People affected by speech are not blameless and should be pitied. Gorgias said, "Speech is a powerful lord that with the smallest and most invisible body accomplishes most god-like works. It can banish fear and remove grief and instill pleasure and enhance pity" (Gorgias & MacDowell, 2003). It means that a speech is essential and it can be used to accomplish remarkable things. A speech can be utilized in removing fear, improve pity, and impart pleasure on an individual. In this case, Gorgias used rhetoric as a powerful tool to prove that Helen is innocent by compelling the mind of the persuaded in approving all the things that happened. Furthermore, Helen has the potential of leading most bodies in a rivalry utilizing her body as the only weapon. Gorgias also argues that Hellen should not be blamed for the misfortunes. Instead, the audience should pity her because the things might have come under the influence of fate, love, and violence. Furthermore, the effects of speech are strong to the cult members willing to commit heinous acts despite never being violent individuals. Cult members may change their behaviors by engaging in vicious activities although they were known to be nice people in the past. Cult members can also resolve to participate in any activity irrespective of their impacts on the society or families.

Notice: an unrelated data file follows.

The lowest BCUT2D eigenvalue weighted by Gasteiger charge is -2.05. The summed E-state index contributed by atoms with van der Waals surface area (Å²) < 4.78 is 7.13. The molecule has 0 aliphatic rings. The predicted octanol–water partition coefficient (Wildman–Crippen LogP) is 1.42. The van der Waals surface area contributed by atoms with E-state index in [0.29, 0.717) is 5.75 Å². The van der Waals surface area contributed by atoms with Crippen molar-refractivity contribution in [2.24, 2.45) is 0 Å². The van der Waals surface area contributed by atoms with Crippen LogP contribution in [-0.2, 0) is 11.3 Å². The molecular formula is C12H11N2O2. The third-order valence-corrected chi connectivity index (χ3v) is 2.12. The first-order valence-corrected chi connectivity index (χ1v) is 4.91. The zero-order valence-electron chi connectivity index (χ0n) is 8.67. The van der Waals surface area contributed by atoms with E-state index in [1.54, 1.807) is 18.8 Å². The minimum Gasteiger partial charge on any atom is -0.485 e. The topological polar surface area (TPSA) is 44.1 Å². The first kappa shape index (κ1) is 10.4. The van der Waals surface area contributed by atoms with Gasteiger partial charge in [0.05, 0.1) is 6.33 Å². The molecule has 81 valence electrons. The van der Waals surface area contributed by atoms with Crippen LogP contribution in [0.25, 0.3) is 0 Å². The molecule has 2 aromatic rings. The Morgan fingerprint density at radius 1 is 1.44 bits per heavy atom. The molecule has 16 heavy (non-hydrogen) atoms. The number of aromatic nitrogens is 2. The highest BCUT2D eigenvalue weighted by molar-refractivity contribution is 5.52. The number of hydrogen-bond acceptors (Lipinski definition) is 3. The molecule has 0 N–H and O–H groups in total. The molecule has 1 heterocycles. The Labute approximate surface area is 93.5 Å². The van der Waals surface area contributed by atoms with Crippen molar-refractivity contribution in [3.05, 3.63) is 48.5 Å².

Persuasive speech is a skill techne that is most convincing in front of an ignorant audience. I agree with Gorgias because only a few skilled speakers can persuade using rhetoric, prey upon the audience according to their weaknesses, and thus they become victims. Gorgias speech has a narcotic and incantatory impact on the audience due to the language used. Even though rhetoric exists in every Sophist's curriculum, Gorgias puts more prominence as compared to the others. Plato also tries to explain what rhetoric can do in meeting the requirements which are considered a techne instead of a dangerous knack to have to have both the audience and orator. While Gorgias was having a conversation with Socrates about the matter of health in which a rhetorician can be more convincing than the doctor, he said, "Yes, indeed, I was-meaning, to the crowd." Socrates responded, "to the crowd" means "to the ignorant? For surely, to those who know, he will not be more convincing than the doctor (Plato & Waterfield, 1998)." Speech is regarded as a powerful techne since it subordinates the other technai. In the 459C of Plato's Gorgias quote, Socrates makes Gorgias approve that rhetorician can convince an ignorant audience than an expert since mastering the persuasion tools convinces a person more than little facts (Plato & Waterfield, 1998). Gorgias accepted this criticism and proclaimed that it is advantageous to his profession since an individual can be regarded to be above experts without learning anything substantial. He said, "how many men on how many subjects have persuaded and do persuade how many others by shaping a false speech (Plato & Waterfield, 1998)?" Socrates also refers to rhetoric as a type of pandering and associates it to beatification and baking. Furthermore, persuasive speech can convince ignorant audience because they do not possess the skill of rhetoric or they are naive. Furthermore, they do not have much knowledge about the speech, and this makes them agree with everything that is being said in a speech